Appearing in the June, 1923 edition of the Saturday Evening Post, the ad promoted the Jordan Playboy, in art by Fred Cole, driven by a cloche hat wearing flapper hunkered down behind the wheel in abstract fashion, racing a cowboy and the clouds.[2]

"Somewhere West of Laramie" advertisement for the Jordan Playboy


SOMEWHERE west of Laramie there's a bronco-busting, steer roping girl who knows what I’m talking about. She can tell what a sassy pony, that’s a cross between greased lighting and the place where it hits, can do with eleven hundred pounds of steel and action when he's going high, wide and handsome. The truth is - the Playboy was built for her. Built for the lass whose, face is brown with the sun when the day is done of revel and romp and race. She loves the cross of the wild and the tame. There's a savor of links about that car - of laughter and lilt and light - a hint of old loves - and saddle and quirt. It’s a brawny thing - yet a graceful thing for the sweep o' the Avenue. Step into the Playboy when the hour grows dull with things gone dead and stale. Then start for the land of real living with the spirit of the lass who rides, lean and rangy, into the red horizon of a Wyoming twilight.

While other Jordan ads contained the same winsome prose, one in particular had an unseen outcome. Jordan's "Port of Missing Men", which also appeared in the Saturday Evening Post (1920), featured Jordan's musings on restless man, and those places where they travel to when they needed to get away. The ad featured art work showing a Jordan Playboy in front of a cottage in winter by the sea, with a young boy walking by, looking up to the second story window aglow red from within.

Jordan wrote to the editor of the Post:[2]

We regret that our recent advertisement has offended your high moral sense... perhaps had we placed lights in the downstairs windows as well, the suggestive implications would have been minimized.

Final years of production (1927-1931)[edit]

Another view of a 1928 Jordan Sedan, prior to restoration work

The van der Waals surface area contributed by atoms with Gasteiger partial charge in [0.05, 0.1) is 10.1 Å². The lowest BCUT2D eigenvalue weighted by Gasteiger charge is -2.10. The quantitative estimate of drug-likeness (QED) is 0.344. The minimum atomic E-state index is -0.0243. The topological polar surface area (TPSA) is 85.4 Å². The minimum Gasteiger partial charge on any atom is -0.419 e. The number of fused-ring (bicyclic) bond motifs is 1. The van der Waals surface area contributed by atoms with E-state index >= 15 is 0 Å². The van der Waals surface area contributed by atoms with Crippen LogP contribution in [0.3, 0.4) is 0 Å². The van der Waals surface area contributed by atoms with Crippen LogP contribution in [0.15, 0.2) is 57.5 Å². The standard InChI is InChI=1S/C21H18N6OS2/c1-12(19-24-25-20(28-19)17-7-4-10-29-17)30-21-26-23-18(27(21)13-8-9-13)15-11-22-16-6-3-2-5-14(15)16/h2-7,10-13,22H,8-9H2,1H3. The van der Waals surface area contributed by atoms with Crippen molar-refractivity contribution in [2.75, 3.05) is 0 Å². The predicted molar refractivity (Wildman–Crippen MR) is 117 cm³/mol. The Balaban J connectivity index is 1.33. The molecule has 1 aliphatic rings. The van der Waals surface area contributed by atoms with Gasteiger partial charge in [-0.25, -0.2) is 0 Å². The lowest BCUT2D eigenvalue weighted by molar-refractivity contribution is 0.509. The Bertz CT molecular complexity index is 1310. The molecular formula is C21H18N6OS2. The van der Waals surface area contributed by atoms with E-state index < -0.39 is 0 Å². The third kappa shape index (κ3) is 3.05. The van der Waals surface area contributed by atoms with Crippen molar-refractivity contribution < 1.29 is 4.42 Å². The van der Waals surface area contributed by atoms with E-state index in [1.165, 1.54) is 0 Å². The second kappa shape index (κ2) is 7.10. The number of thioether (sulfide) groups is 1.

In 1927, the firm introduced its only significant misstep, the Little Custom, a luxury compact. Not only did consumers ignore the car, but its financial drain on the company was a leading factor in the takeover by bankers of JMC, leaving Ned Jordan as the company’s titular head.[1] Both Jordan and his wife began divesting their interests in the company in 1928.

The company survived the stock market crash of 1929, but with intense competition among the many US automakers then extant, and personal problems besetting Ned Jordan, the company ceased production in 1931.[1]

The true total production of Jordan cars is unclear. Some sources list the total amount as high as over 100,000 units, while other sources list the production as low as 30,000.

Some other sources[who?] estimate the production of Jordan as below:

Year Units
1917 1,788
1918 5,713
1919 3,218
1920 7,817
1921 8,913
1922 4,167
1923 6,691
1924 6,159
1925 6,531
1926 8,469
1927 6,357
1928 7,386
1929 4,323
1930 985
1931 263
Total 78,780

See also[edit]


  1. ^ a b c Kimes, Beverly Rae; Clark Jr., Henry Austin (1996). Standard Catalog of American Cars 1805-1942 (3rd ed.). Krause Publications. ISBN 978-0-87341-428-9.
  2. ^ a b c d e Lackey, James H. (2005). The Jordan Automobile. McFarland & Company. ISBN 0-7864-1667-X.
  3. ^ Clymer, Floyd. Treasury of Early American Automobiles, 1877-1925 (New York: Bonanza Books, 1950), p.163.
  4. ^ a b c Clymer, p.163.
  5. ^ "Classic Car Specifications, Engine, Wheelbase, production numbers, VIN numbers for Antique Cars, Classic Cars, Vintage Cars and Muscle Cars". Retrieved 24 February 2019.
  6. ^ "The Jordan Playboy : Off-the-shelf parts combined with pleasing styling created a distinctively attractive automobile". Retrieved 24 February 2019.
  7. ^ "1923 Jordan Motor Model MX History, Pictures, Value, Auction Sales, Research and News". Retrieved 24 February 2019.
  8. ^ "1926 Jordan Motor Line Eight History, Pictures, Value, Auction Sales, Research and News". Retrieved 24 February 2019.
  9. ^ "1931 Jordan Motor Model 90 History, Pictures, Value, Auction Sales, Research and News". Retrieved 24 February 2019.
  10. ^ Theiss, Evelyn (9 November 2008). "Ned Jordan's car company failed, but Jordan Model Z Speedway Ace is restored". Cleveland Ohio. Retrieved 6 September 2016.


  • Howley, Tim. "Ned Jordan: The spell he wove". Automotobile Quarterly. Second Quarter, 1975.